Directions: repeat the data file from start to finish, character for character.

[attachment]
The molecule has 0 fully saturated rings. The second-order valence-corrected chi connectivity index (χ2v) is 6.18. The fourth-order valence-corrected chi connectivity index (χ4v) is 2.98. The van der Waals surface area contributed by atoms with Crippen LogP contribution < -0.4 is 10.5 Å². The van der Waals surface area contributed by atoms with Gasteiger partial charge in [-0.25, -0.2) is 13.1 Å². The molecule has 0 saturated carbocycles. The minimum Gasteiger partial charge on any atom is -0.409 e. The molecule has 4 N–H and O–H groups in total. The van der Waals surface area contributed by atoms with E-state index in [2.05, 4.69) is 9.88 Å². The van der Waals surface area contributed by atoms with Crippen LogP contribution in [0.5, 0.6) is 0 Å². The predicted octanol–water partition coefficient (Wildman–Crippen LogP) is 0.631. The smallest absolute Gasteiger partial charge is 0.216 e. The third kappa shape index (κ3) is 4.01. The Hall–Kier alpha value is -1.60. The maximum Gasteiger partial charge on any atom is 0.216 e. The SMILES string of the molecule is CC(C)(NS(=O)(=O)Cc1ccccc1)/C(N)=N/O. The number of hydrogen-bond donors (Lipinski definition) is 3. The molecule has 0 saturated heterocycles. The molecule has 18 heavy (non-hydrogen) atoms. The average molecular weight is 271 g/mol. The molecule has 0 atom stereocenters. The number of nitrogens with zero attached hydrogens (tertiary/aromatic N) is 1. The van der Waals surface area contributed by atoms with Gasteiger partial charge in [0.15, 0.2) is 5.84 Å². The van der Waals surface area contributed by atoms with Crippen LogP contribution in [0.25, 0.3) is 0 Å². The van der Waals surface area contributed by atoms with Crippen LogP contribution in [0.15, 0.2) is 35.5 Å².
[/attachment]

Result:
The molecule has 0 fully saturated rings. The second-order valence-corrected chi connectivity index (χ2v) is 6.18. The fourth-order valence-corrected chi connectivity index (χ4v) is 2.98. The van der Waals surface area contributed by atoms with Crippen LogP contribution < -0.4 is 10.5 Å². The van der Waals surface area contributed by atoms with Gasteiger partial charge in [-0.25, -0.2) is 13.1 Å². The molecule has 0 saturated carbocycles. The minimum Gasteiger partial charge on any atom is -0.409 e. The molecule has 4 N–H and O–H groups in total. The van der Waals surface area contributed by atoms with E-state index in [2.05, 4.69) is 9.88 Å². The van der Waals surface area contributed by atoms with Crippen LogP contribution in [0.5, 0.6) is 0 Å². The predicted octanol–water partition coefficient (Wildman–Crippen LogP) is 0.631. The smallest absolute Gasteiger partial charge is 0.216 e. The third kappa shape index (κ3) is 4.01. The Hall–Kier alpha value is -1.60. The maximum Gasteiger partial charge on any atom is 0.216 e. The SMILES string of the molecule is CC(C)(NS(=O)(=O)Cc1ccccc1)/C(N)=N/O. The number of hydrogen-bond donors (Lipinski definition) is 3. The molecule has 0 saturated heterocycles. The molecule has 18 heavy (non-hydrogen) atoms. The average molecular weight is 271 g/mol. The molecule has 0 atom stereocenters. The number of nitrogens with zero attached hydrogens (tertiary/aromatic N) is 1. The van der Waals surface area contributed by atoms with Gasteiger partial charge in [0.15, 0.2) is 5.84 Å². The van der Waals surface area contributed by atoms with Crippen LogP contribution in [0.25, 0.3) is 0 Å². The van der Waals surface area contributed by atoms with Crippen LogP contribution in [0.15, 0.2) is 35.5 Å².